A liturgical calendar directly associated with Willibrord (archbishop of the Frisians, 695-739; abbot of Echternach, 697/8-739) survives as a contemporary manuscript in Paris, BnF, Lat. 10837, ff. 34v-40, where it immediately follows a version of the Martyrologium Hieronymianum of approximately the same date and provenance. Although it exceeds our database’s cut-off point of AD 700 by some three to ten years, the Calendar of Willibrord is included here since it almost certainly provides a key witness to cultic and liturgical practices in Britain and Ireland at the close of the 7th century – something not afforded by the relatively meagre contemporary Insular evidence. Willibrord was born in Deira, Northumbria (northern Britain) in 657/8, and given as an oblate to the monastery of Ripon in 664. He left Britain for Ireland in 678, possibly under compulsion after the sudden fall from power that same year of his abbot and mentor, Bishop Wilfrid. He lived at the Irish monastery of Rath Melsigi until 690, before travelling to north-east Francia and embarking on his missionary career as 'apostle of the Frisians'. Pope Sergius I ordained Willibrord as archbishop in Rome in 695, and although he appears to have based his see at Utrecht, most sources suggest that his new monastic foundation at Echternach (near the modern-day Germany-Luxembourg border) served as his main ecclesiastical centre. Echternach’s early scriptorium almost certainly produced the Calendar. A lunar cycle for the years 703-21 appended to the text indicates the widest possible time frame for its original composition, and moreover suggests a date within that cycle’s first few years. Meanwhile, the absence of any entry for Willbrord’s mentor Bishop Wilfrid (ob. 24 April, 710), whom we know was cultivated as a saint almost immediately after his death, strongly suggests against any date later than 710. The Calendar includes no identifiable saints later than Pope Sergius I (ob. 701) and Lambert, bishop of Maastricht and patron saint of Liège (ob. c. 701/5). On palaeographical grounds, we can date the so-called 'first' and 'second' Insular uncial hands of the Calendar, plus two entries in Frankish uncial, to the early 8th century, and we have treated these here as comprising the effectively 'original' form of the Calendar. The manuscript does, however, also include numerous later interpolations and annotations (including an autobiographical entry by Willibrord himself, from 728), which belong to various hands from across the 8th and 9th centuries, and cannot always be dated precisely (Hen 1995). We have, therefore, not included these later entries in our database.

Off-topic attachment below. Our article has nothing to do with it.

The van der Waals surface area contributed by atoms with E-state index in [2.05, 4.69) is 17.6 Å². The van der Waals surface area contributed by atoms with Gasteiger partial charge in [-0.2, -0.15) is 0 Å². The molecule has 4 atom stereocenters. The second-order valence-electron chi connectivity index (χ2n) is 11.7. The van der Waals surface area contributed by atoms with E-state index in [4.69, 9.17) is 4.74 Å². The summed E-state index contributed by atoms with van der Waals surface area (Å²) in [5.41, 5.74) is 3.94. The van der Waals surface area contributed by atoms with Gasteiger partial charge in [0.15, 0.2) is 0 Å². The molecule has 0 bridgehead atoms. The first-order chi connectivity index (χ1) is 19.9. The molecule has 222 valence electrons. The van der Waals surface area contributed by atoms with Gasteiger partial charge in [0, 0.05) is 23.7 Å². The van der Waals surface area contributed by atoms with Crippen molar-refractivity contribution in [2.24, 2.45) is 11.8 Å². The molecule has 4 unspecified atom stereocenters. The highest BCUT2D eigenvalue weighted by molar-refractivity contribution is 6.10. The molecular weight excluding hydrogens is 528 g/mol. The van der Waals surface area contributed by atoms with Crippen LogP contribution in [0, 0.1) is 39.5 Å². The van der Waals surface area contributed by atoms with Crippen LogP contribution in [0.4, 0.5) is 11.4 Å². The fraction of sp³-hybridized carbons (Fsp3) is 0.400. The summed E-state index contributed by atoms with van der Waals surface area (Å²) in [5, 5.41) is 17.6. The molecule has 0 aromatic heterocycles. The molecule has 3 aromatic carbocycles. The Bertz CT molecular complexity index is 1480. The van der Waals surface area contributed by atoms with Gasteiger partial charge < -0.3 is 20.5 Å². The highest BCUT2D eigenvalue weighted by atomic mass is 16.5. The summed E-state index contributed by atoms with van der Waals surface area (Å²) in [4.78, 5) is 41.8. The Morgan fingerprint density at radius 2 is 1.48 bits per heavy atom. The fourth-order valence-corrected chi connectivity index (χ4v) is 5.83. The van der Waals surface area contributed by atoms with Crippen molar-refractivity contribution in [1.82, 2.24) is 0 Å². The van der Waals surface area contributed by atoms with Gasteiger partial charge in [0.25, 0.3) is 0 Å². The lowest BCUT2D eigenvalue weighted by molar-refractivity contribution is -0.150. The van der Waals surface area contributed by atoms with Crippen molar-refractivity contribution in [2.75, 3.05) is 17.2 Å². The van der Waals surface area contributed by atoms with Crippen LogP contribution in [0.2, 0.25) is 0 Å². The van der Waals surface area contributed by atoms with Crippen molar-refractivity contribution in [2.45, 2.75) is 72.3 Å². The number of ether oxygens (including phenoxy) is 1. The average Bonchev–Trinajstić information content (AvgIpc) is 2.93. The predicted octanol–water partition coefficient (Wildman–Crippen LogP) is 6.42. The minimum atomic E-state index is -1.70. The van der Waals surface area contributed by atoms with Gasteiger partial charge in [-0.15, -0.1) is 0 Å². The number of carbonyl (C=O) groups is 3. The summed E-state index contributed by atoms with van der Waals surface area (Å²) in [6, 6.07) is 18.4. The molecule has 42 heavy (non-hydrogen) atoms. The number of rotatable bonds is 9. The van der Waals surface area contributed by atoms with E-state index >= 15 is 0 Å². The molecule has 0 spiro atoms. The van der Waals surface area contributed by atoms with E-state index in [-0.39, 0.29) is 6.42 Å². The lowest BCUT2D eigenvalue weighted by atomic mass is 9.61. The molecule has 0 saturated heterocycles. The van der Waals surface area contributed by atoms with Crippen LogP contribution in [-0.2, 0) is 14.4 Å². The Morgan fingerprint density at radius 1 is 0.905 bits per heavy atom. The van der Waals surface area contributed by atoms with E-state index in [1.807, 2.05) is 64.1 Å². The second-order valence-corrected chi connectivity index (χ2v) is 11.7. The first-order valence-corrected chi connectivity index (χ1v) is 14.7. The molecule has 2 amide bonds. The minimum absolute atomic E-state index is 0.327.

Discussion

Donatus (Mar. 1): Wilson identifies him as one of the group of North African martyrs, who also appear in the Martyrologium Hieronymianum. Forty Martyrs (Mar. 9): a later hand adds for March 11, 'The Forty Martyrs in the city of Sebaste, by ice and fire' (xl martyrum in sebasten ciuitate gelo et igne), possibly meant as a correction for this entry. Eugenia (Mar. 16): Wilson suggests she is the same Eugenia listed among a number of martyrs of Nicomedia on the same day in the Martyrologium Hieronymianum (E04718). Ordination of Pope Gregory (Mar. 12): his consecration as pope is understood to have taken place on September 3, so it is unclear to what event this refers, assuming it is not simply an error. See Wilson, 1918, 22-6, for a full commentary.

Bibliography

Edition: The Calendar of St. Willibrord from Paris Lat. 10837: A Facsimile, with Transcription, Introduction and Notes, ed. H.A. Wilson (London, 1918). Further reading: Costambeys, M., "Willibrord [St Willibrord] (657/8-739)," Oxford Dictionary of National Biography (2004), https://doi.org/10.1093/ref:odnb/29576 Hen, Y., Culture and Religion in Merovingian Gaul, AD 481-751 (Leiden, 1995), 102-6. McKitterick, R., "Frankish Uncial: A New Context for the Work of the Echternach Scriptorium," in: A. Weiler and P. Bange (eds.), Willibrord zijn wereld en zijn werk (Nijmegen, 1990), 374-88; repr. in R. McKitterick, Books, Scribes and Learning in the Frankish Kingdoms, 6th-9th Centuries (Aldershot, 1994), part V. Netzer, N., "The Early Scriptorium at Echternach: The State of the Question," in: G. Kiesel and J. Schroeder (eds.), Willibrord. Apostel der Niederande, Gründer der Abtei Echternach (Luxembourg, 1990), 127-34.